GradHacker began as a bootcamp to introduce grad students to social media that would improve their lives. Most of our authors use a myriad of tech on a daily basis. All of us have Twitter, many are also on Google +, we own a diversity of smart phones, and our laptops are more an extension of our person than a tool. Technology is increasing important to academia, with online discussion and electronic publication becoming a frequent practice. Personally, I wouldn’t be where I am without Twitter and Wordpress opening a number of important windows of opportunity to me.
With new software and hardware being developed daily, sifting through the good and bad can be a taxing enterprise. Often with one good idea comes a number of incarnations and variations. There are dozens of annotation, bibliographic, data management and social media programs out there to pick from. One of our favorite categories to post on at GradHacker are reviews and introductions to our favorite tools in academia. Here is a selection of some of the top technology posts from GradHacker.
Zotero in the Archives: In this post, Alex Galarza discusses the program Zotero, “a free, easy-to-use tool to help you collect, organize, cite, and share your research sources”. In a screencast, Alex discusses his own Zotero library and how it has benefited him. Then he gives some handy tips on creating your own: develop a system for collecting sources efficiently, use tags to connect your research ideas, and be diligent about annotating your sources to make them helpful to your research.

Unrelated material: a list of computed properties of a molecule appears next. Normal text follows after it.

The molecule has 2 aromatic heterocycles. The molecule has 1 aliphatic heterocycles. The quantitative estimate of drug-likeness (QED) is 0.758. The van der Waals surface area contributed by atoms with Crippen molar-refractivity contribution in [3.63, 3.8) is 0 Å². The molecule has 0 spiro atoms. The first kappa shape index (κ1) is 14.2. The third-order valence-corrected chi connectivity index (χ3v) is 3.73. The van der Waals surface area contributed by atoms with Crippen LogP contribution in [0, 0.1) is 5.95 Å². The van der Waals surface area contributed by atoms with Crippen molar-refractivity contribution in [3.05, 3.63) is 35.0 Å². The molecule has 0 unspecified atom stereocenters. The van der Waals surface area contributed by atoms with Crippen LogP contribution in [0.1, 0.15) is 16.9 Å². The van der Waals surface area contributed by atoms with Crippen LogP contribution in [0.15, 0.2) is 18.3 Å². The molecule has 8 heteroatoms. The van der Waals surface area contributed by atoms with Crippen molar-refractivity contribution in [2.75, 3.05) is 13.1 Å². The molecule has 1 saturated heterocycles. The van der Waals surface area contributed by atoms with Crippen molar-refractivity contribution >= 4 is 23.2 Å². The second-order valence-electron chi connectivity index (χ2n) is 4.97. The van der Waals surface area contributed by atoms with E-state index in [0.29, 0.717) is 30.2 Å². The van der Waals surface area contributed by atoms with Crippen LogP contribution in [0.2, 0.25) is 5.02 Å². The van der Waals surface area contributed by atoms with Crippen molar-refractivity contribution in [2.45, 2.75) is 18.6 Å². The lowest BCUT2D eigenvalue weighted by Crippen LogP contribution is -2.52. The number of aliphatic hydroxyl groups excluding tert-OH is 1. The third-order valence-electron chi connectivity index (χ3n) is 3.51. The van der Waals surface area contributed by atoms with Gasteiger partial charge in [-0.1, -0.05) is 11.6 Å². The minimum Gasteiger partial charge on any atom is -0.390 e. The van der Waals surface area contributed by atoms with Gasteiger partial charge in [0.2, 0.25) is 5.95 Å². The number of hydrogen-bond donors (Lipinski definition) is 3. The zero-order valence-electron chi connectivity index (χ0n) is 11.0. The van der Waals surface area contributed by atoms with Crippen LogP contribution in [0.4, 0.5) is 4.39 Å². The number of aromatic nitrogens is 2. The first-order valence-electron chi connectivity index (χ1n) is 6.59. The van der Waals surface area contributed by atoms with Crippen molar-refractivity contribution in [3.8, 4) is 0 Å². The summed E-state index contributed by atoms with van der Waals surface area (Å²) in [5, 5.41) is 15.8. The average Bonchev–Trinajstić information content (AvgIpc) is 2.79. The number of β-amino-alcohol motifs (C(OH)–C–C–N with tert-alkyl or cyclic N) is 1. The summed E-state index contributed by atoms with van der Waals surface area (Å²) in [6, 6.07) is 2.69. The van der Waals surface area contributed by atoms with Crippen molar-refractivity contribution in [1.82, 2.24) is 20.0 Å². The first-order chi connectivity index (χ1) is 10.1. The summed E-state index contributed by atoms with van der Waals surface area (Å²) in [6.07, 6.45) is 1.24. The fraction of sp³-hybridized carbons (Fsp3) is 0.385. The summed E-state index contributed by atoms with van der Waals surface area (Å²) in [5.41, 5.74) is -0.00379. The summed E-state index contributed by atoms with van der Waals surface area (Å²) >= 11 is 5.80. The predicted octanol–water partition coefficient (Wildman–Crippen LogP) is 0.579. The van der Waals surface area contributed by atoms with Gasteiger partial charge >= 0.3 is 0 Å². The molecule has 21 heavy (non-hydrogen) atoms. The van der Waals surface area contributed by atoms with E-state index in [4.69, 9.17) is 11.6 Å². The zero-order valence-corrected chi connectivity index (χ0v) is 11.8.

Distraction Free Writing Tools: Trent Kays begins this post with the ironic statement that “even writing teachers can’t write sometimes”. Getting distracted from doing your work is a fairly common problem in grad school. However, using tools like Pen.io, Focus Writer, or Microsoft Word in full screen mode all allow for focusing ones attention solely on the writing task at hand rather than being distracted by updating twitter pages or chat boxes on Facebook.
Scholastica: In this review of a new publication system, Cory Owen argues that Scholastica “demystifies the publication process”. The system lets grad students interact with publication as an author, reviewer or editor. The goal is to create a system where authors, reviewers and editors can know exactly where a publication stands in the peer-review process instead of being a black box. Although the system is still in beta, is appears to have great potential.
Going Paperless From Day One: This is a debate in academia, whether to print PDFs or read online, whether to type notes or write them, whether to publish in traditional or electronic journals. Jason Shafer reviews a number of programs for creating a completely paperless workflow. Collecting data and information can be done by scanning and creating PDFs. Annotating can be done through programs like Zotero. Organizing sources and annotations is made easier with DEVONThink Pro. By creating a work flow before even starting research, you are more likely to be successful in being completely paperless.